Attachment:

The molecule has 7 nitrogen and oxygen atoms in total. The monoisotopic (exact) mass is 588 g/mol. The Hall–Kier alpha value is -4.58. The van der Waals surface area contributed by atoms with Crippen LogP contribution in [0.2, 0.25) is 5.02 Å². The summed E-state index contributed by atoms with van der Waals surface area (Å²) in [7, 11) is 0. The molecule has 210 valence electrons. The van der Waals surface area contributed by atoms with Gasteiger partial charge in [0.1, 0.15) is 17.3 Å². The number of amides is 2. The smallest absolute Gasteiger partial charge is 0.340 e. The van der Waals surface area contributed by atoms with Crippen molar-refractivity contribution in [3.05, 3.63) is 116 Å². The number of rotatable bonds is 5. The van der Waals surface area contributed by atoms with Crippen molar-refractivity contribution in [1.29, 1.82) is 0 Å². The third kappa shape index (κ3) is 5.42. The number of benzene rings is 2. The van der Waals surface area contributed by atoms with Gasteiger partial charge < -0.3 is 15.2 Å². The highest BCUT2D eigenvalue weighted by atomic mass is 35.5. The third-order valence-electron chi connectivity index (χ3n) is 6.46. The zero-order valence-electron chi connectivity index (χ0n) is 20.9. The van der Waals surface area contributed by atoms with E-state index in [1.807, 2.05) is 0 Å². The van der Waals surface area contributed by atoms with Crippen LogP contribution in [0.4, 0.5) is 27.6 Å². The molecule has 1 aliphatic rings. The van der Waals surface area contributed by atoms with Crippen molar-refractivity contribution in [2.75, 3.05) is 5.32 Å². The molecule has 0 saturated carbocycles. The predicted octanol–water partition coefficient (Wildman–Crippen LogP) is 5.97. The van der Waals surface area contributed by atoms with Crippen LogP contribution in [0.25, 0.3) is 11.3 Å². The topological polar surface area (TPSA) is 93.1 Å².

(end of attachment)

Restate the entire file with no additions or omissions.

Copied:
The molecule has 7 nitrogen and oxygen atoms in total. The monoisotopic (exact) mass is 588 g/mol. The Hall–Kier alpha value is -4.58. The van der Waals surface area contributed by atoms with Crippen LogP contribution in [0.2, 0.25) is 5.02 Å². The summed E-state index contributed by atoms with van der Waals surface area (Å²) in [7, 11) is 0. The molecule has 210 valence electrons. The van der Waals surface area contributed by atoms with Gasteiger partial charge in [0.1, 0.15) is 17.3 Å². The number of amides is 2. The smallest absolute Gasteiger partial charge is 0.340 e. The van der Waals surface area contributed by atoms with Crippen molar-refractivity contribution in [3.05, 3.63) is 116 Å². The number of rotatable bonds is 5. The van der Waals surface area contributed by atoms with Crippen molar-refractivity contribution in [1.29, 1.82) is 0 Å². The third kappa shape index (κ3) is 5.42. The number of benzene rings is 2. The van der Waals surface area contributed by atoms with Gasteiger partial charge < -0.3 is 15.2 Å². The highest BCUT2D eigenvalue weighted by atomic mass is 35.5. The third-order valence-electron chi connectivity index (χ3n) is 6.46. The zero-order valence-electron chi connectivity index (χ0n) is 20.9. The van der Waals surface area contributed by atoms with E-state index in [1.807, 2.05) is 0 Å². The van der Waals surface area contributed by atoms with Crippen LogP contribution in [0.4, 0.5) is 27.6 Å². The molecule has 1 aliphatic rings. The van der Waals surface area contributed by atoms with Crippen molar-refractivity contribution in [2.75, 3.05) is 5.32 Å². The molecule has 0 saturated carbocycles. The predicted octanol–water partition coefficient (Wildman–Crippen LogP) is 5.97. The van der Waals surface area contributed by atoms with Crippen LogP contribution in [0.25, 0.3) is 11.3 Å². The topological polar surface area (TPSA) is 93.1 Å².